A visiting judge on Monday denied a motion to dismiss a case against a Twin Peaks shootout biker while admonishing District Attorney Abel Reyna, saying Reyna should be ashamed for using the biker’s picture and featuring pending cases in political ads.
Clint Broden, the attorney for biker Matthew Clendennen, cited a 10th Court of Appeals opinion written by Reyna’s father, former Justice Felipe Reyna, and argued the 34-month-old case should be dismissed for violating Clendennen’s right to a speedy trial.
Broden argued that all delays in Clendennen’s case have been caused by Abel Reyna. Reyna, the district attorney, sought a continuance in the first trial setting and a year later recused his office in Clendennen’s case. Shaver is now presiding over the case since 54th State District Judge Matt Johnson also recused himself in the matter.
Clendennen was arrested after the May 17, 2015, shootout at Twin Peaks between rival biker groups that left nine dead and dozens injured.
After visiting Judge Doug Shaver denied the motion to dismiss the case, Broden asked the judge to order Reyna to remove images of Clendennen taken from Twin Peaks security cameras from Reyna’s political ads on TV, Facebook and his website.
The judge has placed attorneys, parties and witnesses in the Clendennen case under a gag order, instructing them not to discuss the case. However, the judge said he isn’t sure if he can enforce that order against Reyna since he has recused himself from Clendennen’s case.
“It has come to my attention the way you are running your political race, and there is a gag order in this court that you were not to discuss this type of thing outside the court,” Shaver told Reyna. “I don’t know if I can enforce that order since you have recused yourself at this time. I had no idea that you would use this case in your political ad.
“The way you have handled this case is absolutely shameful and misleading to the citizens of this county. So I know the election is tomorrow, and we can’t do anything about it up to this point. But you should be ashamed of yourself, and if I could enforce any of the gag order against you, I would and (would) put you in custody. But since I can’t, you are excused,” Shaver said.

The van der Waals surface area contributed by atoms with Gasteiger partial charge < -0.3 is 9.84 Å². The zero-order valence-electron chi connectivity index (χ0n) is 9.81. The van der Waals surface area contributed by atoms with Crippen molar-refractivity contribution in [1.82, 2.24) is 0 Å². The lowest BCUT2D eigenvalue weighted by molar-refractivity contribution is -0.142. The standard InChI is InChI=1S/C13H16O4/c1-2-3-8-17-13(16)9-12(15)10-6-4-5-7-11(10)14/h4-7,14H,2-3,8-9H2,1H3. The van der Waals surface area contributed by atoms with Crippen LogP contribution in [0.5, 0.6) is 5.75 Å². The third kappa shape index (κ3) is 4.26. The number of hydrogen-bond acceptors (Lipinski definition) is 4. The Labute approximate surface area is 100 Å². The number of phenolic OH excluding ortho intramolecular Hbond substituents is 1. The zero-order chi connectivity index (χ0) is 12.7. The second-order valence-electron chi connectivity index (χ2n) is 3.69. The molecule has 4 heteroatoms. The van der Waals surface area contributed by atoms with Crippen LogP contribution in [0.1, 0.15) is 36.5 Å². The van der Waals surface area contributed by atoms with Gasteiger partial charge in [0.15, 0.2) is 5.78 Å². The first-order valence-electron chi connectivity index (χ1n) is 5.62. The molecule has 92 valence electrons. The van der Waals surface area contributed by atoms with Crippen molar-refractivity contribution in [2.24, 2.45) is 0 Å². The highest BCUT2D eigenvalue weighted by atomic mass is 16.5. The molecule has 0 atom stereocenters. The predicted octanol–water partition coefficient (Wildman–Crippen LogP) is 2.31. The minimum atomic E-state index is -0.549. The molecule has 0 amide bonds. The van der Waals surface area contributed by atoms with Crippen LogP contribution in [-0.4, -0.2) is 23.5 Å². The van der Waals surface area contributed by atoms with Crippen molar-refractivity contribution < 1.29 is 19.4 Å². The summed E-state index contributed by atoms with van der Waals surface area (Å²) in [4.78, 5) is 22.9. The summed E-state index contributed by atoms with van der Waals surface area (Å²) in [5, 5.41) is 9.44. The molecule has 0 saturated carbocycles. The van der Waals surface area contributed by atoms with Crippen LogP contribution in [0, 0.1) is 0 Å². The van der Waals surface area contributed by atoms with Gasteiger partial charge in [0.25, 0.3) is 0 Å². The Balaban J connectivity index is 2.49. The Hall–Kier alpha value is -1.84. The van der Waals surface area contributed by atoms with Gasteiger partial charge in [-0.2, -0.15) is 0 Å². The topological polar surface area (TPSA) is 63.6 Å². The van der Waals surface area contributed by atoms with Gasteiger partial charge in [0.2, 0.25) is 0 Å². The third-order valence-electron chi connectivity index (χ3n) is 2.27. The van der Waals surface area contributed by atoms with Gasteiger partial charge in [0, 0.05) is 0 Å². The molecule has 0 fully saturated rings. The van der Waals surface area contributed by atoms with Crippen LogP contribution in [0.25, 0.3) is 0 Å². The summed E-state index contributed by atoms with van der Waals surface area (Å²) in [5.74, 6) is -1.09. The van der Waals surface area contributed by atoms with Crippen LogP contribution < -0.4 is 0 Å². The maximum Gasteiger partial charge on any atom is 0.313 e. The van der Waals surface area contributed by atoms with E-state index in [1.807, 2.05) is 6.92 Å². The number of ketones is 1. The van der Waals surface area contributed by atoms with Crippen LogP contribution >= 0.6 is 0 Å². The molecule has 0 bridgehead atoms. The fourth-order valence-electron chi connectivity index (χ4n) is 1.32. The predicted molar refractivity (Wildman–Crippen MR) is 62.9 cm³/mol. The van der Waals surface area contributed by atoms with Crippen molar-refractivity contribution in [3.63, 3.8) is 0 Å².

Reyna tried to speak up in his defense, saying he would “go back and review that ad and see ... “ But Shaver cut him off, saying, “I saw it this morning. This entire episode you are showing is not something you should have done.”
Broden subpoenaed Reyna to come to the hearing, but did not call him as a witness. Reyna filed a motion to quash the subpoena, but the judge never was called upon to rule on the motion.
By late afternoon Monday, Reyna had not removed the ad from his Facebook page or website and Broden filed a motion asking the judge to hold Reyna in contempt for failing to comply immediately with his orders.
Reyna, 45, who is seeking his third term, faces Barry Johnson, 61, in Tuesday’s Republican primary.
“Despite the ‘gag order’ and in gross violation of the Texas Disciplinary Rules of Professional Conduct, Abelino Reyna, the elected district attorney for McLennan County, has used pictures of Mr. Clendennen being arrested in his political advertise (sic) for pure personal aggrandizement,” Broden’s motion states.
The motion notes that Reyna claims in his political ads that he fears for this family’s safety “from biker gangs and then turns around and prominently displays his family members in the commercial.”
“Not only has Mr. Clendennen made clear that Reyna’s actions prejudice his case but the special prosecutors have made clear that Reyna’s actions could prejudice prosecutions,” Broden’s motion says.
Broden declined comment Monday because of the gag order, as did special prosecutors Brian Boyd, Brian Benken, Feroz Merchant and Mandy Miller.
After the hearing, Broden and the special prosecutors met with Shaver and agreed on an Oct. 15 trial date for Clendennen.
Before the judge denied the motion to dismiss the charges for a speedy trial violation, Clendennen, 32, said the felony charge hanging over his head for almost three years has damaged his reputation, forced him to sell his landscaping business for “pennies on the dollar,” affected his custody situation with his three children and delayed his return to school to work on a master’s degree.
“I have been ready to go to trial since the day I was arrested,” Clendennen said. “I didn’t see any reason to wait. I didn’t do anything wrong that day.”